These verses are considered by most scholars to be a part of Job’s first cycle of speeches. The verses become different as he begins to reprimand his friends for what they are saying to him.
Job thinks of God’s deeds and wonders. He wants to speak to God and reason it out with God personally. Job wants to know why God would not stop people being born that were prone to end in hard times. Wouldn’t it be better to not be born than to encounter rejection? Even death might be better than being subjected to this.
Job’s friends have a lack of concern for God. Bildad says that what we consider as evils, are really good. They are concealed from us because we do not know the way of wisdom. Zopher says wisdom is kept from us who are rebellious. God is the one who knows the wrong committed by humans. If there are distinctions corresponding to the degree of human capabilities, this is known only by God.
It would be best that God’s fear should fall on them. They are stupid in because their memory is nothing and their body is ashes. Therefore they argue unintelligently. They are worthless. He simply does not care to talk to his friends at length. Job wants to debate with God. Job believes it is a waste of his time to argue with his friends who continue to condemn him. They are not good people and do not help the helpless.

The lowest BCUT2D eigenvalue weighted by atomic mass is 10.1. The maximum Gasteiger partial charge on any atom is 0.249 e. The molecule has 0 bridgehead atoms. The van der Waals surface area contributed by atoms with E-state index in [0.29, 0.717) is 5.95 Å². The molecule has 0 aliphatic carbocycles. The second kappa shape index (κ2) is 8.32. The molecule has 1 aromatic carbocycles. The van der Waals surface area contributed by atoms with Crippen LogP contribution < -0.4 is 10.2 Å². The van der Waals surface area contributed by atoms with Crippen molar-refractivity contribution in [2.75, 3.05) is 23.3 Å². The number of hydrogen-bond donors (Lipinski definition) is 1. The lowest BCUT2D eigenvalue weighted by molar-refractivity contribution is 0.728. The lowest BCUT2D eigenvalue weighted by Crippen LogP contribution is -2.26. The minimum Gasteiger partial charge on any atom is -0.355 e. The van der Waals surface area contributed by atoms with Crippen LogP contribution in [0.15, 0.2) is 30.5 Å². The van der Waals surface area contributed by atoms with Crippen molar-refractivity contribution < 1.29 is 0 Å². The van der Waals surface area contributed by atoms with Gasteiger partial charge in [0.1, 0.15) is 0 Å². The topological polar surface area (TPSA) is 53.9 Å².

The error of the friends is noticeable as they talk on. Silence would be better and wiser for them. Job pleads for them to listen but they do not. He wanted them to listen (CPE) to his argument and plea to God. They need not be God’s attorney.
Job indicates if God were to look closely at their lives, they could do little to hide. He believes that God turning away from them would scare them. His friends are lousy counselors. Their words are worth less than the ashes in which Job sits. Their arguments to Job are useless. They are like jars of clay-no substance.
In the midst of Job’s suffering he realizes he may have gone farther in talking than he really had meant to. He does not know another other way of expressing himself. He feels much out on a limb.
Job believes that if these friends would just be quiet and reflect, they might be able to use their talents to help and listen. At the very least, poor and suffering people feel unloved. They are not heard or understood. Job certainly feels no one is really interested in what he has to say.
Job’s friends like many of our own have a tendency to ask of our well being and then not really listen. An example of that would be when a person as a matter of habit says “How are you?” Then when they hear bad news that conflict with them, they soon turn away and this action can make the matters worse.
In reading this chapter, there is not a question on denying God. It is one interpretation of the relationship between humanity and God based on retribution. Job is a person of reason. The difference lies in what comes out of the thoughts. His friends rely on the thoughts of the past. Job prefers to seek new understanding by using the past. Knowledge of the past means growth to Job.
Job’s friends are not a comfort to him. They leave him with platitudes to exalt their own self worth. They are pleased with themselves because they are not down and out like Job and project themselves as being superior. Job’s friends believe they know what Job should listen to. Job accused them in 13:17 of being dishonest in defending God. He believes they must lie to defend God when Job’s God is much bigger and quite able to defend her/him.